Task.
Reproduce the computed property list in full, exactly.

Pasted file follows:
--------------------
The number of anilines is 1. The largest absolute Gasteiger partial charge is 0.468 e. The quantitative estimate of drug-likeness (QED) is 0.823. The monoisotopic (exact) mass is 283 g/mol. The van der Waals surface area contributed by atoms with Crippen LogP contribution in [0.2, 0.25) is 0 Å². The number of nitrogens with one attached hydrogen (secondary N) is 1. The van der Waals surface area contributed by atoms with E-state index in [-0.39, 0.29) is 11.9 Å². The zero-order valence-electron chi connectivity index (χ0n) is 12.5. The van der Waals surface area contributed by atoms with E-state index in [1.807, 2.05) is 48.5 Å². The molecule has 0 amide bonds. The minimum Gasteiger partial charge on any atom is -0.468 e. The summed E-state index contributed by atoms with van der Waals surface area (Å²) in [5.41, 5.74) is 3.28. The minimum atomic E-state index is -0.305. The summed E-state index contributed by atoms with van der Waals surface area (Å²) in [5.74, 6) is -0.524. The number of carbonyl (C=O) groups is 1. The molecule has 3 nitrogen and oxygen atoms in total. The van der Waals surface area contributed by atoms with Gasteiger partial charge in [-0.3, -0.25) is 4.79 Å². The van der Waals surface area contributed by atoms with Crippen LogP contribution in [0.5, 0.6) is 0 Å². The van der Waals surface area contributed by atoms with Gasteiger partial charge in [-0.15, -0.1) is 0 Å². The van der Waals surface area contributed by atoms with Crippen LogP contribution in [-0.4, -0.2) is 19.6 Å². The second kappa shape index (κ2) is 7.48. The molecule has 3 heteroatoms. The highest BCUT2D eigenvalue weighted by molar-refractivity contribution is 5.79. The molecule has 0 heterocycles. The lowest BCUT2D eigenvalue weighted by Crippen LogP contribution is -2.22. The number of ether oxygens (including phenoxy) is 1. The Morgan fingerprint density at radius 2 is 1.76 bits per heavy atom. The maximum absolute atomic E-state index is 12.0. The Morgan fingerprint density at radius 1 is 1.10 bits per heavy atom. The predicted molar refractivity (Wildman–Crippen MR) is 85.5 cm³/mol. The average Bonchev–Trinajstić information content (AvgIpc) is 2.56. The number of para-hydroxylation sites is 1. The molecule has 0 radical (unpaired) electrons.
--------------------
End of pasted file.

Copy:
The number of anilines is 1. The largest absolute Gasteiger partial charge is 0.468 e. The quantitative estimate of drug-likeness (QED) is 0.823. The monoisotopic (exact) mass is 283 g/mol. The van der Waals surface area contributed by atoms with Crippen LogP contribution in [0.2, 0.25) is 0 Å². The number of nitrogens with one attached hydrogen (secondary N) is 1. The van der Waals surface area contributed by atoms with E-state index in [-0.39, 0.29) is 11.9 Å². The zero-order valence-electron chi connectivity index (χ0n) is 12.5. The van der Waals surface area contributed by atoms with E-state index in [1.807, 2.05) is 48.5 Å². The molecule has 0 amide bonds. The minimum Gasteiger partial charge on any atom is -0.468 e. The summed E-state index contributed by atoms with van der Waals surface area (Å²) in [5.41, 5.74) is 3.28. The minimum atomic E-state index is -0.305. The summed E-state index contributed by atoms with van der Waals surface area (Å²) in [5.74, 6) is -0.524. The number of carbonyl (C=O) groups is 1. The molecule has 3 nitrogen and oxygen atoms in total. The van der Waals surface area contributed by atoms with Gasteiger partial charge in [-0.3, -0.25) is 4.79 Å². The van der Waals surface area contributed by atoms with Crippen LogP contribution in [0.5, 0.6) is 0 Å². The van der Waals surface area contributed by atoms with Gasteiger partial charge in [-0.15, -0.1) is 0 Å². The van der Waals surface area contributed by atoms with Crippen LogP contribution in [-0.4, -0.2) is 19.6 Å². The second kappa shape index (κ2) is 7.48. The molecule has 3 heteroatoms. The highest BCUT2D eigenvalue weighted by molar-refractivity contribution is 5.79. The molecule has 0 heterocycles. The lowest BCUT2D eigenvalue weighted by Crippen LogP contribution is -2.22. The number of ether oxygens (including phenoxy) is 1. The Morgan fingerprint density at radius 2 is 1.76 bits per heavy atom. The maximum absolute atomic E-state index is 12.0. The Morgan fingerprint density at radius 1 is 1.10 bits per heavy atom. The predicted molar refractivity (Wildman–Crippen MR) is 85.5 cm³/mol. The average Bonchev–Trinajstić information content (AvgIpc) is 2.56. The number of para-hydroxylation sites is 1. The molecule has 0 radical (unpaired) electrons.